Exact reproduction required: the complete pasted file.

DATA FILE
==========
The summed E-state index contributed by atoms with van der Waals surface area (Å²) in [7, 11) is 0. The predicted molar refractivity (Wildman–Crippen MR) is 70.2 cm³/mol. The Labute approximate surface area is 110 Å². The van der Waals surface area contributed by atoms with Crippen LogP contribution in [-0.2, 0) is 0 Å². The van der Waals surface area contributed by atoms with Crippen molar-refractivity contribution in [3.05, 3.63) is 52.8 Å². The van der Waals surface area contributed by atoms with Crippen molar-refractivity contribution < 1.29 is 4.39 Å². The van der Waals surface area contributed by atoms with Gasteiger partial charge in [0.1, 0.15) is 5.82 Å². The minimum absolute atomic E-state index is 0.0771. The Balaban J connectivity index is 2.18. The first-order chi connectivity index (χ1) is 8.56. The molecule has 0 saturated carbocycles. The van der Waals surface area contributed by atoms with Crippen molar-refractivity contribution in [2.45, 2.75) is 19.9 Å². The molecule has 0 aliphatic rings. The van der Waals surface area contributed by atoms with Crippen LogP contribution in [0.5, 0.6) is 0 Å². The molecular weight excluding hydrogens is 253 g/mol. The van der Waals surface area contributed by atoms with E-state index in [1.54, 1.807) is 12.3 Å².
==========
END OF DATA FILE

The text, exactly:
The summed E-state index contributed by atoms with van der Waals surface area (Å²) in [7, 11) is 0. The predicted molar refractivity (Wildman–Crippen MR) is 70.2 cm³/mol. The Labute approximate surface area is 110 Å². The van der Waals surface area contributed by atoms with Crippen LogP contribution in [-0.2, 0) is 0 Å². The van der Waals surface area contributed by atoms with Crippen molar-refractivity contribution in [3.05, 3.63) is 52.8 Å². The van der Waals surface area contributed by atoms with Crippen molar-refractivity contribution < 1.29 is 4.39 Å². The van der Waals surface area contributed by atoms with Gasteiger partial charge in [0.1, 0.15) is 5.82 Å². The minimum absolute atomic E-state index is 0.0771. The Balaban J connectivity index is 2.18. The first-order chi connectivity index (χ1) is 8.56. The molecule has 0 saturated carbocycles. The van der Waals surface area contributed by atoms with Crippen molar-refractivity contribution in [2.45, 2.75) is 19.9 Å². The molecule has 0 aliphatic rings. The van der Waals surface area contributed by atoms with Crippen LogP contribution in [0.5, 0.6) is 0 Å². The molecular weight excluding hydrogens is 253 g/mol. The van der Waals surface area contributed by atoms with E-state index in [1.54, 1.807) is 12.3 Å².